Spirituality Matters 2018: July 5th - July 11th

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(July 5, 2018: Elizabeth of Portugal)
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“Why do you entertain such evil thoughts in your hearts?

In his Introduction to the Devout Life, Francis de Sales claimed that impugning the motives of others is a primary source of much of the sin and iniquity with which our world is plagued.

We witness slander when someone falsely imputes crimes and sins toward another person. We witness slander when someone reveals others’ secret faults, or exaggerates faults that are already obvious to everyone. We witness slander when someone ascribes evil motives to the good deeds that another does or attempts to minimize - or deny them - all together.

In today’s Gospel, we witness such slander in action. Perhaps slander in thought only, but slander nonetheless.

After forgiving the sins of a paralyzed man, Jesus is palpably aware of what was going through the minds of the scribes – they secretly assumed that such action made Jesus guilty of blasphemy, that is, of usurping the power and authority of God. They were determined to turn any good that Jesus did into something bad. Well, Jesus response is swift and twofold – he calls them out for their secret, distorted thinking and then powerfully proves by what power and authority he forgives sins by healing the same man of his physical paralysis.

Would that Jesus could have healed the attitudinal paralysis of the scribes so easily, a paralysis stemming from the slanderous manner with which they viewed Jesus, because when they weren’t falsely accusing him of assorted crimes and sins, they attempted to minimize – or discredit entirely – the good that he accomplished and the healings that he performed.

What is the moral is this Gospel?

The answer - there are far worse ways of being incurably paralyzed other than being unable to walk.

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(July 6, 2018: Maria Goretti)
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“I desire mercy, not sacrifice.”

In today’s Gospel, we are considering two related – but remarkably different – notions of what it means to be God-like. We are considering two related – but remarkably different – models for growing in holiness.

The tension between mercy and sacrifice is not something invented by Jesus, but it is as old as the Hebrew community itself. Actually, it is as old as the human family itself (Cain and Abel – Abraham and Isaac). But Jesus does make this issue front and center in his ongoing struggle with the Scribes and Pharisees.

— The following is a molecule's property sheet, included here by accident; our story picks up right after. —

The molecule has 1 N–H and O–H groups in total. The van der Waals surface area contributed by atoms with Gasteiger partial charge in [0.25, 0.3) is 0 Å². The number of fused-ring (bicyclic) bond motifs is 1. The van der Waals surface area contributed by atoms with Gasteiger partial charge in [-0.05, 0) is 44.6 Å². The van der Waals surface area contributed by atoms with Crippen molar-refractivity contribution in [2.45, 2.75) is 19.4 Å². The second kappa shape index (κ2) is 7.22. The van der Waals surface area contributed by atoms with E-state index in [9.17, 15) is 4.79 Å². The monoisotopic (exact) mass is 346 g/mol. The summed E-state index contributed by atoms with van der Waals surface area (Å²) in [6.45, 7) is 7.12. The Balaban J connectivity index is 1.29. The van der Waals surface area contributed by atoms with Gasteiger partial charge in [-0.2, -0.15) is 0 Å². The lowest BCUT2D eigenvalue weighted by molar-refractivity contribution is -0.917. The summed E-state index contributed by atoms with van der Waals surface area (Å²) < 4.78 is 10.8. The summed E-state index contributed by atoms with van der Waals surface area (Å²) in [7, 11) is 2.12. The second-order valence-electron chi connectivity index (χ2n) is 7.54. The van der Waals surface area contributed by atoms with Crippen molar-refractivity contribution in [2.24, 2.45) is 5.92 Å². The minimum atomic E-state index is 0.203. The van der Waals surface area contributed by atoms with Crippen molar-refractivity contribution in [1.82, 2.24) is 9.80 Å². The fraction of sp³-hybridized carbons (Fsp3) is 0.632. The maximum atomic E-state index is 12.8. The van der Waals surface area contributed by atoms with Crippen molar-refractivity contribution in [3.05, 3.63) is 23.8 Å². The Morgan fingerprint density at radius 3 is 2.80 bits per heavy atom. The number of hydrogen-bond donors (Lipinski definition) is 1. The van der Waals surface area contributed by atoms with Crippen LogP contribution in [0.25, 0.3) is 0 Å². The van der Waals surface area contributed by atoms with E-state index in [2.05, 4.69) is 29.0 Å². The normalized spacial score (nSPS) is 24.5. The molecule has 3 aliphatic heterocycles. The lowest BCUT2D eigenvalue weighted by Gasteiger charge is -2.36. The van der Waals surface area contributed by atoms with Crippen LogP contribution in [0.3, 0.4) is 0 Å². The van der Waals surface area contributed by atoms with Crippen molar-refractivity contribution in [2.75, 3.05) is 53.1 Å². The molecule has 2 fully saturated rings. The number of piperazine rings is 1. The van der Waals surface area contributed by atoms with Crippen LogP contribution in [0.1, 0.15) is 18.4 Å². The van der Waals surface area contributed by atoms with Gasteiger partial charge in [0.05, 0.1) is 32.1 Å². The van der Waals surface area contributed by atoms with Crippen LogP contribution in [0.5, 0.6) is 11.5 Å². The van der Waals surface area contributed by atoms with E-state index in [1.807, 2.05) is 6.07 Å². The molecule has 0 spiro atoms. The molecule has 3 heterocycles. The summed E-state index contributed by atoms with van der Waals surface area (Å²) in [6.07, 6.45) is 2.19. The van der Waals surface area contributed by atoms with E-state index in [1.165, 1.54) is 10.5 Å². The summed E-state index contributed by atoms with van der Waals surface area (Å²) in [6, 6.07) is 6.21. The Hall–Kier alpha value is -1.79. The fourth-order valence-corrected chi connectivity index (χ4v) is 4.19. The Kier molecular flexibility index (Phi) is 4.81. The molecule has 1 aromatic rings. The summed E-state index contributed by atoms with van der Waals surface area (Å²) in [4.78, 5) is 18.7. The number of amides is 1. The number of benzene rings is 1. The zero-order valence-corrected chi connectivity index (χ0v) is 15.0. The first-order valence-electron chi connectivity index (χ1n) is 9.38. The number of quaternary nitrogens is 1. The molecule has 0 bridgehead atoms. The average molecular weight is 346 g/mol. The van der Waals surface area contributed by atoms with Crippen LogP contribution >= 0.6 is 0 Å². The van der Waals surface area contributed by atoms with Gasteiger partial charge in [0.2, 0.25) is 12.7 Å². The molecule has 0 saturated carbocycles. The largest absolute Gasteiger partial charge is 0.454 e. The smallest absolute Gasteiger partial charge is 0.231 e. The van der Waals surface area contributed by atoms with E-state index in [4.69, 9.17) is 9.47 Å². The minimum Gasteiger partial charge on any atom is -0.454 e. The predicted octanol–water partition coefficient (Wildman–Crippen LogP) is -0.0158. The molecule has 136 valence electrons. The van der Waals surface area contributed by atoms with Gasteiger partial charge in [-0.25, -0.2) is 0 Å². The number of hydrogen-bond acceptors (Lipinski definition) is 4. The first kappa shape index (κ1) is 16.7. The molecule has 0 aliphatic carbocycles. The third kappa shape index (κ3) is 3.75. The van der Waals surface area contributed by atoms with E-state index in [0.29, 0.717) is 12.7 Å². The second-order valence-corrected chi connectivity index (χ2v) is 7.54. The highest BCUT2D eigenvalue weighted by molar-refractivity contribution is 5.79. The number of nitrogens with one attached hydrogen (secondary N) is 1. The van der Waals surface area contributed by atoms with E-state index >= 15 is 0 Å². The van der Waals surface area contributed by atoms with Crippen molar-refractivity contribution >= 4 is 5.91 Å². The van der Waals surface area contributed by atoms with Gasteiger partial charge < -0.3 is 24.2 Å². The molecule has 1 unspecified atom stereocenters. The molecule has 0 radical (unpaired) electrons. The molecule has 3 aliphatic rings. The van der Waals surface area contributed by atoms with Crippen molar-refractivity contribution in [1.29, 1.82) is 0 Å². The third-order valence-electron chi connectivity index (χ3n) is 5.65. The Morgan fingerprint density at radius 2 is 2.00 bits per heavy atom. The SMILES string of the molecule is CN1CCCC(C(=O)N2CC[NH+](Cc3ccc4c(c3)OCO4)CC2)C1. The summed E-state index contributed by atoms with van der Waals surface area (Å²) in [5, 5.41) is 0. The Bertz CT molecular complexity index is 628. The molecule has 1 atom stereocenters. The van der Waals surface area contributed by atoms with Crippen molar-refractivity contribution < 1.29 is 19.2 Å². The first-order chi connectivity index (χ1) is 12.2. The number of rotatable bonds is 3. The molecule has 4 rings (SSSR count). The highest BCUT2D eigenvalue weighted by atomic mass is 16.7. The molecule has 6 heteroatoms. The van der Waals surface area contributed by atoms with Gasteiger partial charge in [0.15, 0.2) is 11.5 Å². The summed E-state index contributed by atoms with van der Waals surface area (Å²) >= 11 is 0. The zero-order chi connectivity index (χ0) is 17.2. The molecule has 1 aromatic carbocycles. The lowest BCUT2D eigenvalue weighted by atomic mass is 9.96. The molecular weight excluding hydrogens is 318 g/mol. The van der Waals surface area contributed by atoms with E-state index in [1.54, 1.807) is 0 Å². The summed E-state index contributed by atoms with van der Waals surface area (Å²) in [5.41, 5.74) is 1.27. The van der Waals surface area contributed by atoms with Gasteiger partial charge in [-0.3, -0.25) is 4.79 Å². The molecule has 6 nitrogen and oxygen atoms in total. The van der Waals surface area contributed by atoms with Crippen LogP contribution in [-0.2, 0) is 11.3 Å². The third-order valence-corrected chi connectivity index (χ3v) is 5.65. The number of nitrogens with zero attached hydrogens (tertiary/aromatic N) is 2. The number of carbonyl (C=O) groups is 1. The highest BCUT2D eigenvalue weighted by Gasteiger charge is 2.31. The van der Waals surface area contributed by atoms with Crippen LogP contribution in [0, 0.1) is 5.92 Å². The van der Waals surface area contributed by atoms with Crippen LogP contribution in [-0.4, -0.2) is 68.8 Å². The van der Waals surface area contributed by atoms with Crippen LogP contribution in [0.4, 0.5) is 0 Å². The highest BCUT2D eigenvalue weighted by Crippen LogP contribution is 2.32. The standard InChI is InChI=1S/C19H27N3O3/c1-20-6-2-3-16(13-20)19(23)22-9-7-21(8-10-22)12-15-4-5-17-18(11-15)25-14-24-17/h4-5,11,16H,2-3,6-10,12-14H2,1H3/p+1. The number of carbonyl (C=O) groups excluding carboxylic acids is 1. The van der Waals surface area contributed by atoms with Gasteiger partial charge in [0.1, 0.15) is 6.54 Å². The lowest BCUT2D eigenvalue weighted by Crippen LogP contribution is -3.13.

Under the paradigm of SACRIFICE, holiness is all about proving my fidelity to God. It is all about showing God that I love God enough to go without food for a day, to slaughter a bull, to walk so many miles in my bare feet or to donate $5 million to my church’s capital campaign. Mind you, none of these things are wrong per se, but when holiness is understood almost exclusively as sacrifice, the danger is that it may ultimately lead to loving God to the exclusion of loving my neighbor.

The ancient Israelite prophets frequently criticized their people for somehow attempting to pit the love of God against the love of neighbor. In the prophet Isaiah, we hear:

“The multitude of your sacrifices – what are they to me?’ says the Lord. ‘I have more than enough burnt offerings, or rams and the fat of fattened animals. Learn to do right; seek justice. Defend the oppressed.” (1: 11 – 17)

By contrast, the MERCY paradigm of holiness emphasizes the need to integrate the two components of Jesus’ Great Commandment exemplified in the words of 1 John 4:12:

“No one has ever seen God; but if we love one another, God lives in us and love is made complete in us.”

Not to put too fine a point on it, but loving God and loving neighbor can never be separated. They are indeed two indispensable sides of the very same coin. The goal of holiness that we pursue in praying, fasting, singing songs of praise, donating blood making meals for the homeless and every other act of piety and mercy is not to prove anything to God but to give God complete influence over our hearts.

Sacrifice can be extremely beneficial when it is a means for submitting ourselves more completely to God’s mercy and not a substitute for it. For example, fasting can teach us to be aware of our own hungers and our need for God to feed us as a remedy for the pride of self-sufficiency. However, if God indeed desires mercy over sacrifice, the commands that God gives us are not intended to be tests of our loyalty to God but rather a pathway for allowing His reign of mercy to reign in our hearts - a reign expressed through our exercise of mercy toward one another.

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(July 7, 2018: Saturday, Thirteenth Sunday in Ordinary Time)
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“Why do we and the Pharisees fast much, but your disciples do not fast?”

In his Introduction to the Devout Life, Francis de Sales observed: